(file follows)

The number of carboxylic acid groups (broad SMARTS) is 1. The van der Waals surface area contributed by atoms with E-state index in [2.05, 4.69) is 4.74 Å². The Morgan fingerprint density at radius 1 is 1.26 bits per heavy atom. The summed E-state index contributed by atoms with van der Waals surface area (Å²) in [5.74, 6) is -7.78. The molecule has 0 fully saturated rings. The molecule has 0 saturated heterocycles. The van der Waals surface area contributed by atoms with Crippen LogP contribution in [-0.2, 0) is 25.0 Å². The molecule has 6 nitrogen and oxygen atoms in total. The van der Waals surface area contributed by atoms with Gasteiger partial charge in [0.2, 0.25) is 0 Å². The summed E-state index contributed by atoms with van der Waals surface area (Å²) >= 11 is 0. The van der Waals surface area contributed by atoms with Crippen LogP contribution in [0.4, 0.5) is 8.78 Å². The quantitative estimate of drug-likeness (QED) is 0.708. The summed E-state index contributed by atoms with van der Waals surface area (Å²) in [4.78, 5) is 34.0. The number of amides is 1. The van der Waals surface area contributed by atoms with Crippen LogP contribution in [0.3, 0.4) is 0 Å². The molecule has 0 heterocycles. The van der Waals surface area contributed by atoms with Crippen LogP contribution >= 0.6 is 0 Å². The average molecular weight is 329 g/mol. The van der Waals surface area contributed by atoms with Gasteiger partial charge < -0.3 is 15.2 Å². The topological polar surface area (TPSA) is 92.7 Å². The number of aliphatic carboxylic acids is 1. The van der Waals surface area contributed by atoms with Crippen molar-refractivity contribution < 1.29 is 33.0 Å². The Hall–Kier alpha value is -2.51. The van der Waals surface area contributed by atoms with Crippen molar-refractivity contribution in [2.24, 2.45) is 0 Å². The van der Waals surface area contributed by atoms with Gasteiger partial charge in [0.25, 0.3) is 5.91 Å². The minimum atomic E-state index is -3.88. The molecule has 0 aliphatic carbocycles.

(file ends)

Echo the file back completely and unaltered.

The number of carboxylic acid groups (broad SMARTS) is 1. The van der Waals surface area contributed by atoms with E-state index in [2.05, 4.69) is 4.74 Å². The Morgan fingerprint density at radius 1 is 1.26 bits per heavy atom. The summed E-state index contributed by atoms with van der Waals surface area (Å²) in [5.74, 6) is -7.78. The molecule has 0 fully saturated rings. The molecule has 0 saturated heterocycles. The van der Waals surface area contributed by atoms with Crippen LogP contribution in [-0.2, 0) is 25.0 Å². The molecule has 6 nitrogen and oxygen atoms in total. The van der Waals surface area contributed by atoms with Gasteiger partial charge in [0.2, 0.25) is 0 Å². The summed E-state index contributed by atoms with van der Waals surface area (Å²) >= 11 is 0. The van der Waals surface area contributed by atoms with Crippen LogP contribution in [0.4, 0.5) is 8.78 Å². The quantitative estimate of drug-likeness (QED) is 0.708. The summed E-state index contributed by atoms with van der Waals surface area (Å²) in [4.78, 5) is 34.0. The number of amides is 1. The van der Waals surface area contributed by atoms with Crippen LogP contribution in [0.3, 0.4) is 0 Å². The molecule has 0 heterocycles. The van der Waals surface area contributed by atoms with Crippen LogP contribution >= 0.6 is 0 Å². The average molecular weight is 329 g/mol. The van der Waals surface area contributed by atoms with Gasteiger partial charge < -0.3 is 15.2 Å². The topological polar surface area (TPSA) is 92.7 Å². The number of aliphatic carboxylic acids is 1. The van der Waals surface area contributed by atoms with Crippen molar-refractivity contribution < 1.29 is 33.0 Å². The Hall–Kier alpha value is -2.51. The van der Waals surface area contributed by atoms with Crippen molar-refractivity contribution in [2.24, 2.45) is 0 Å². The van der Waals surface area contributed by atoms with Gasteiger partial charge in [0.25, 0.3) is 5.91 Å². The minimum atomic E-state index is -3.88. The molecule has 0 aliphatic carbocycles.